Colorado's new Missing Indigenous Person Alerts system went live on Dec. 30 by searching for a 27-year-old man who had gone missing just a day earlier. But one week later, he was found dead.
A Missing Indigenous Person Alert for Wanbli Vigil was issued the same day the system went live. The Lakota man had last been seen in Denver and was the first missing person's case to activate the statewide alert system, which operates under the Colorado Bureau of Investigation.
According to CBS Colorado, when activated, the system will send the person's photo, name, description and other relevant details to state law enforcement agencies, who then have to disseminate the information. The public and media can sign up for alerts.
For Vigil, however, it did not prevent his fate. On Jan. 6, Denver police announced that his body had been found. An investigation is underway, the department said, but it does "not appear to be suspicious in nature at this time."
ALERT: Missing person Wanbli Vigil has been located in the 3400 block of W Conejos Pl. The victim was pronounced deceased on scene and a death investigation is underway. This death does not appear to be suspicious in nature at this time. https://t.co/a1mru92fD9— Denver Police Dept. (@DenverPolice) January 6, 2023
Vigil's aunt, Jennifer Black Elk, told CBS Colorado prior to the discovery of his body that the family had organized a search party to try and find him, checking hospitals, jails and "whatever leads we can think of." The last time he was seen was at his apartment building.
"He was really struggling with some spiritual issues," she told the CBS station. "We're wondering exactly where did he go, how did he disappear, where did he end up or who is he with?"
While it's unclear what his cause of death was, advocates for the search of missing Indigenous peoples say the alert took too long to get out to the public. Even though the alert itself was activated just one day after he went missing, it appears as though the Colorado Bureau of Investigation and Denver Police did not share the missing person alert on their social media pages until Jan. 3.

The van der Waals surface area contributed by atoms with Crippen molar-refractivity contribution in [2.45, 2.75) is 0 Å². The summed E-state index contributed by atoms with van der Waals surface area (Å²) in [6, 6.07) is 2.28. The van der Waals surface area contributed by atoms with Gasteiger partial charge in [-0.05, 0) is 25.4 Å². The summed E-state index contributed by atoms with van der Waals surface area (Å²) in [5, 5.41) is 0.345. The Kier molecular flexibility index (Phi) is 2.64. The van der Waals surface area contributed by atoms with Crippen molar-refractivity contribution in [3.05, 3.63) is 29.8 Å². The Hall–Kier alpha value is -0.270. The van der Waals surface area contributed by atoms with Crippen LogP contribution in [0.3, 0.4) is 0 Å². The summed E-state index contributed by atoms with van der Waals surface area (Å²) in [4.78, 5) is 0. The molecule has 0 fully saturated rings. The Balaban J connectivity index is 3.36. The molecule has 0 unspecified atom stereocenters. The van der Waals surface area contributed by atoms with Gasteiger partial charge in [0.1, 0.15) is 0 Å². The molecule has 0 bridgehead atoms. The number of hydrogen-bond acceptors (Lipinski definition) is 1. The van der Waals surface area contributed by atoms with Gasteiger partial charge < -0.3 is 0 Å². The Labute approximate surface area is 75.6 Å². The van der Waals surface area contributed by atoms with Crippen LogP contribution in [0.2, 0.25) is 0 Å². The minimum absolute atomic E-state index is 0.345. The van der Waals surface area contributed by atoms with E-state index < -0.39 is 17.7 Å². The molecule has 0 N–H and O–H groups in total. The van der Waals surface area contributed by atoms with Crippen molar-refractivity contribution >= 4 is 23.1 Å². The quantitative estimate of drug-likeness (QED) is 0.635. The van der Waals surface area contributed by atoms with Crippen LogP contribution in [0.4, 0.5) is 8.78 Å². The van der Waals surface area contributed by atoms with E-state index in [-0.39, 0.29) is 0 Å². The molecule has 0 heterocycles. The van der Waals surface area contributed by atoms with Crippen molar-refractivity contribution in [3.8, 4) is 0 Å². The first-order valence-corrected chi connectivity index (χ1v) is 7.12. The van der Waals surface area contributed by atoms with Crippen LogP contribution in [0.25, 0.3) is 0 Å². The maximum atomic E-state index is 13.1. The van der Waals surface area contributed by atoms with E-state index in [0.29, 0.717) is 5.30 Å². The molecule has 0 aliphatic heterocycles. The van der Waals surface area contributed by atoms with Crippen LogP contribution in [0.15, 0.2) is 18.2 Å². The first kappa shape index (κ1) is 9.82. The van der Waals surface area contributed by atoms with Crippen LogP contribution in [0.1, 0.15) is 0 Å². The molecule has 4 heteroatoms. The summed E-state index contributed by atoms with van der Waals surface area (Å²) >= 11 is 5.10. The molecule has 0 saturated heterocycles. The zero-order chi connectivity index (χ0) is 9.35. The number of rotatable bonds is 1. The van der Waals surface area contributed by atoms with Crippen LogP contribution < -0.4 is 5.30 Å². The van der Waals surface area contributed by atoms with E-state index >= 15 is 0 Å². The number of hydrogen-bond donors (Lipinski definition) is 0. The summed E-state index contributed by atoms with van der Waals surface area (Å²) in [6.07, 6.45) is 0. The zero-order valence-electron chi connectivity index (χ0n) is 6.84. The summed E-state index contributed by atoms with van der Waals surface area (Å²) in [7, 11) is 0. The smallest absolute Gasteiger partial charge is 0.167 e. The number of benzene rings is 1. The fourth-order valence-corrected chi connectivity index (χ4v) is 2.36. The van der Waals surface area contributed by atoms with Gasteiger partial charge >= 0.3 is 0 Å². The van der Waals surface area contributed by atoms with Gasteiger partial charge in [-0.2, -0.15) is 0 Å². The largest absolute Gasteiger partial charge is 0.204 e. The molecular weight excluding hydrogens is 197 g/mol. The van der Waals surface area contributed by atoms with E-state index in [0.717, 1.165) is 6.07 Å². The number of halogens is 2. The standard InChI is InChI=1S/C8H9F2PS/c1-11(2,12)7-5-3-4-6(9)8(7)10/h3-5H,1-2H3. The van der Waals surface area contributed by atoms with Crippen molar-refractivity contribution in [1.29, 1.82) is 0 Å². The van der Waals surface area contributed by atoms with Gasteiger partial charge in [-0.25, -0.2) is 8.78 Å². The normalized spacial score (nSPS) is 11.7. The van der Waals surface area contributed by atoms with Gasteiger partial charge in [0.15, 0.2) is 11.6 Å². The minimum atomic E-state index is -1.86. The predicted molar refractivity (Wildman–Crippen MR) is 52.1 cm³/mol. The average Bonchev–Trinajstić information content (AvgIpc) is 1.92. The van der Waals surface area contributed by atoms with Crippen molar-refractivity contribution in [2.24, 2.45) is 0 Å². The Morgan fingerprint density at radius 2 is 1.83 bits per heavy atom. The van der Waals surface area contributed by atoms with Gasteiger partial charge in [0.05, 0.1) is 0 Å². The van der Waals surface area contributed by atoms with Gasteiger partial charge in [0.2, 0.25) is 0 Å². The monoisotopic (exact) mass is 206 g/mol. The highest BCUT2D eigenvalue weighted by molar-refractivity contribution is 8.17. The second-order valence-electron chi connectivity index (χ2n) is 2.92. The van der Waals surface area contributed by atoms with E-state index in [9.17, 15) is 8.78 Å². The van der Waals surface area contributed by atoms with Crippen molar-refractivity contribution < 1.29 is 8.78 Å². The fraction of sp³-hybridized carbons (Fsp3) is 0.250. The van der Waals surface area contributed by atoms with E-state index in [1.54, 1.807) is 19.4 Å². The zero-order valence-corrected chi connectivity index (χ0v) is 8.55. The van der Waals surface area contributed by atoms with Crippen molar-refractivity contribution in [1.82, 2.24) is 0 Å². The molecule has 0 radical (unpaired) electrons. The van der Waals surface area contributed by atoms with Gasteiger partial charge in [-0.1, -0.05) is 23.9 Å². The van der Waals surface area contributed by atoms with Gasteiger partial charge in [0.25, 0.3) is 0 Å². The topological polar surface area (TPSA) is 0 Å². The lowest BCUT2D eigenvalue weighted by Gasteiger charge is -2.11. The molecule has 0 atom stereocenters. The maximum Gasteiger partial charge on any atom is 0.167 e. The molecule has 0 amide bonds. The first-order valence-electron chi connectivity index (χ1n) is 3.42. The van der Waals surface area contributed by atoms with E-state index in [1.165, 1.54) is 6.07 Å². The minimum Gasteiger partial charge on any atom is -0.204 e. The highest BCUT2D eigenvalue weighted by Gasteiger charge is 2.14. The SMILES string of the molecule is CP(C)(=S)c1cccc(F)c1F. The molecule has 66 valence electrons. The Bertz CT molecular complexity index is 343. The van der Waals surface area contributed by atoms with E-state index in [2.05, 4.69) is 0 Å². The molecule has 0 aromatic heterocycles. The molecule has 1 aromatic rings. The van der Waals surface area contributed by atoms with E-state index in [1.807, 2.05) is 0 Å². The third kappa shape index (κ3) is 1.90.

Monycka Snowbird, the program director for the Haseya Advocate Program, told CBS Colorado she believes the year-end holidays are what caused the delay, saying that if it had been an Amber Alert, the holidays "wouldn't have mattered."
"It shouldn't matter if it's a Lakota man on a holiday or a white child on a holiday," she said, "that response should have been immediate."
CBS News has reached out to the Colorado Bureau of Investigation and Denver police for more information about the process they followed in this particular case and what prevented an immediate social media announcement that Vigil was missing.
Native Americans make up a disproportionate amount of missing persons cases in the U.S., with more than 9,500 reported missing cases since 2020, according to data from the National Crime Information Center. The federal government is responsible for handling these crimes, as well as murders and assaults, but generally falls short in committing to do so. In 2018, for example, prosecutors declined to prosecute nearly 40% of all federal Indian Country cases. CBS News has extensively researched this problem, as well as many of the ongoing cases, in its podcast "Missing Justice."
According to the Missing & Murdered Indigenous Relatives Taskforce of Colorado, who helped conduct a search for Vigil, the young man marks the 69th Indigenous person from Colorado to be missing or murdered since 1977. At least two dozen of those cases remain unsolved, according to the group.